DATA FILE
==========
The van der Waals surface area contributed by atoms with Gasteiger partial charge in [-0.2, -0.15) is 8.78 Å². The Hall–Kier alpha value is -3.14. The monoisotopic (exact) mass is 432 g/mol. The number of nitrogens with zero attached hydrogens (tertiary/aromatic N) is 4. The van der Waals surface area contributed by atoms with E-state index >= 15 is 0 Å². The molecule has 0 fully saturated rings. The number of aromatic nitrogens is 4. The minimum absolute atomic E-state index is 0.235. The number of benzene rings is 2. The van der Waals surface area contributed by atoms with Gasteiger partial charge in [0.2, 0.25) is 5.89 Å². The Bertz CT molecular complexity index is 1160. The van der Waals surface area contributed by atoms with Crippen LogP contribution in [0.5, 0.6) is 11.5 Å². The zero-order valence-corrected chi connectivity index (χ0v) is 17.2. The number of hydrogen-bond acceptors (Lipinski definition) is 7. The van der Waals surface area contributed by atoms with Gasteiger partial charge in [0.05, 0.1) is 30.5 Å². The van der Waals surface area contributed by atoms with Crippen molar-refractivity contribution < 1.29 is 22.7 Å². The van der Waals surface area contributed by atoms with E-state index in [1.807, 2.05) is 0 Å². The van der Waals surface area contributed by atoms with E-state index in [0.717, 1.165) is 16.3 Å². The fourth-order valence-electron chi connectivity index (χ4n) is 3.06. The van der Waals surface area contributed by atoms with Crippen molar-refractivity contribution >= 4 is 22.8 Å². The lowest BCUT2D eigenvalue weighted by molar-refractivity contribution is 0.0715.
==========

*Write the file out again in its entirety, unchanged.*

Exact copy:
The van der Waals surface area contributed by atoms with Gasteiger partial charge in [-0.2, -0.15) is 8.78 Å². The Hall–Kier alpha value is -3.14. The monoisotopic (exact) mass is 432 g/mol. The number of nitrogens with zero attached hydrogens (tertiary/aromatic N) is 4. The van der Waals surface area contributed by atoms with E-state index >= 15 is 0 Å². The molecule has 0 fully saturated rings. The number of aromatic nitrogens is 4. The minimum absolute atomic E-state index is 0.235. The number of benzene rings is 2. The van der Waals surface area contributed by atoms with Gasteiger partial charge in [0.2, 0.25) is 5.89 Å². The Bertz CT molecular complexity index is 1160. The van der Waals surface area contributed by atoms with Crippen LogP contribution in [0.5, 0.6) is 11.5 Å². The zero-order valence-corrected chi connectivity index (χ0v) is 17.2. The number of hydrogen-bond acceptors (Lipinski definition) is 7. The van der Waals surface area contributed by atoms with Gasteiger partial charge in [0.05, 0.1) is 30.5 Å². The van der Waals surface area contributed by atoms with Crippen molar-refractivity contribution < 1.29 is 22.7 Å². The van der Waals surface area contributed by atoms with E-state index in [1.807, 2.05) is 0 Å². The van der Waals surface area contributed by atoms with E-state index in [0.717, 1.165) is 16.3 Å². The fourth-order valence-electron chi connectivity index (χ4n) is 3.06. The van der Waals surface area contributed by atoms with Crippen molar-refractivity contribution >= 4 is 22.8 Å². The lowest BCUT2D eigenvalue weighted by molar-refractivity contribution is 0.0715.